'Getting gender right' is essential for the sustainability of food systems

The growing emphasis on sustainability of food systems (rather than of agriculture alone) highlights the importance of considering gender at all stages, from production to consumption, to address development goals of zero hunger, sustainable agriculture, and climate action (as well as gender equality as a goal in itself). IFPRI’s Gender, Climate Change and Nutrition Integration Initiative (GCAN) addresses the interlinkages between gender, climate change, and nutrition for sustainable food systems. The conceptual framework for the project illustrates that men and women may be exposed to different climate risks and experiences and have different capacities and preferences for how they respond to climate shocks and stressors.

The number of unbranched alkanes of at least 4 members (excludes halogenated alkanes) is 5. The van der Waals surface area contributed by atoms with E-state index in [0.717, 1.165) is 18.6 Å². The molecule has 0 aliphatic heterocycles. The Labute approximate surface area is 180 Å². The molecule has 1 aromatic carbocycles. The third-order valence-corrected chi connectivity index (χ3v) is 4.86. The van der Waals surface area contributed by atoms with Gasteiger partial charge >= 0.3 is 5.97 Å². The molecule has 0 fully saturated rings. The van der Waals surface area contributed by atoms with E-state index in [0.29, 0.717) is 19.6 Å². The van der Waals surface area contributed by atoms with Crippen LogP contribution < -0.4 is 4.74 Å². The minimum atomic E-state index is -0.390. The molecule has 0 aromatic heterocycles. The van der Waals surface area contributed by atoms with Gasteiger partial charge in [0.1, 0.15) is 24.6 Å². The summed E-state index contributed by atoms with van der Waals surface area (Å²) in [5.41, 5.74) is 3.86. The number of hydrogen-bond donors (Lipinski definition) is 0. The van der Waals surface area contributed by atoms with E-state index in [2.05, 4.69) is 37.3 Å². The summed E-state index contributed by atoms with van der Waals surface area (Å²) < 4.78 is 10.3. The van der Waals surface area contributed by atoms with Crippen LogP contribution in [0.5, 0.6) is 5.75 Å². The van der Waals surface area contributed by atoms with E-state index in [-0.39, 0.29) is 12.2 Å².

Women tend to be more constrained in responding to climate shocks and long-term changes. Research shows that women tend to have less access to information on climate change and appropriate response options—contributing to women farmers’ lower adoption rates of improved practices and technologies. Women also possess fewer important productive assets such as land or machinery—and fewer assets overall—also limiting their ability to respond to climate change.

Photo credit: M. Yousuf Tushar/WorldFish